From catalysts to cold medicines, molecular-level interactions in liquids are of interest to scientists. Microfluidic devices allow scientists to obtain chemical imaging data by channeling small samples past electron microscopes or spectrometers. The devices hold the sample, and are then fitted into the instrument for analysis. This area of research is quickly growing, according to scientists at Pacific Northwest National Laboratory in their review article published in Microfluidics and Nanofluidics.
An international team, including a Pacific Northwest National Laboratory scientist, used two new techniques to find the viscosity of organic particles produced when alpha-pinene meets ozone. They found that the resulting carbon-containing particles behave like liquids, semi-solids or solids across a range of atmospheric relative humidity conditions. Their research was published in the Proceedings of the National Academy of Sciences. At PNNL, this work was supported through the Aerosol Climate Initiative of the Laboratory Research and Development Program, and used the continuous-flow environmental chamber at the Atmospheric Measurements Laboratory.
Fires and hurricanes are only two examples of natural disturbances that drastically affect millions of people worldwide. Now, scientists are considering how these events might limit opportunities for climate mitigation as well. A team of scientists from Pacific Northwest National Laboratory, working at the Joint Global Change Research Institute at Maryland, found that strategies to alleviate the impacts of climate change will need to account for future land and atmospheric disturbances that impact forests. This study is the first to quantify the effect of future natural disturbances on climate mitigation strategies.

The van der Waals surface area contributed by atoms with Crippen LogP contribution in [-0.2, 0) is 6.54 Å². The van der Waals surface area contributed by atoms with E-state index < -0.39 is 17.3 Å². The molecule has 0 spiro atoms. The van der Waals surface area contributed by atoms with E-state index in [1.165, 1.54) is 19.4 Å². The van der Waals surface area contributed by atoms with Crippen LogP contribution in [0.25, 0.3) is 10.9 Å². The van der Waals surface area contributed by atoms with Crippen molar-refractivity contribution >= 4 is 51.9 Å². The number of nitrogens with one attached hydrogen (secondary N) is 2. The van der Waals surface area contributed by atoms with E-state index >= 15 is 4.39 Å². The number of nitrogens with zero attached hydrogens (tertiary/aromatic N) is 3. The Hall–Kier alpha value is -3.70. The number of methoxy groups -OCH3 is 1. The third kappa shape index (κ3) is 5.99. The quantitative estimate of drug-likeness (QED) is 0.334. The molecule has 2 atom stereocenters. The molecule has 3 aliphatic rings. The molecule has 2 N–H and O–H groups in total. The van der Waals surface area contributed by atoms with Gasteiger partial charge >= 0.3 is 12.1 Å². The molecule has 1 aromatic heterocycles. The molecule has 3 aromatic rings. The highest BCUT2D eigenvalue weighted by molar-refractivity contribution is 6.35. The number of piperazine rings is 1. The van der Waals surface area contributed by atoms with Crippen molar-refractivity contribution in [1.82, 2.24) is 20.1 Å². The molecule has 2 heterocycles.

PNNL researchers compared turbulent cloud development to the timing of an atmospheric perturbation that rolls over the tropical Western Pacific every 60 to 90 days. Contrary to past assumptions, rather than a smooth transition, they found two peaks in cloudiness and rainfall during the active phase of the atmospheric phenomenon known as the Madden-Julian Oscillation (MJO for short). Filling in the gaps on the MJO's impact on the climate will help scientists better understand and model the MJO, and planners better project future events under the influence of climate change.
Scientists at China's Lanzhou University and Pacific Northwest National Laboratory found that dust lifted from the Taklimakan Desert during a dust storm had a significant effect on the regional climate. The 2006 storm was aggravated by a cold front that pushed the dust to the highest level of the atmosphere over the northern Tibetan Plateau in China, affecting the balance of heat in the region's atmosphere. The ability to accurately model dust storms will help in understanding the climatic impact of dust.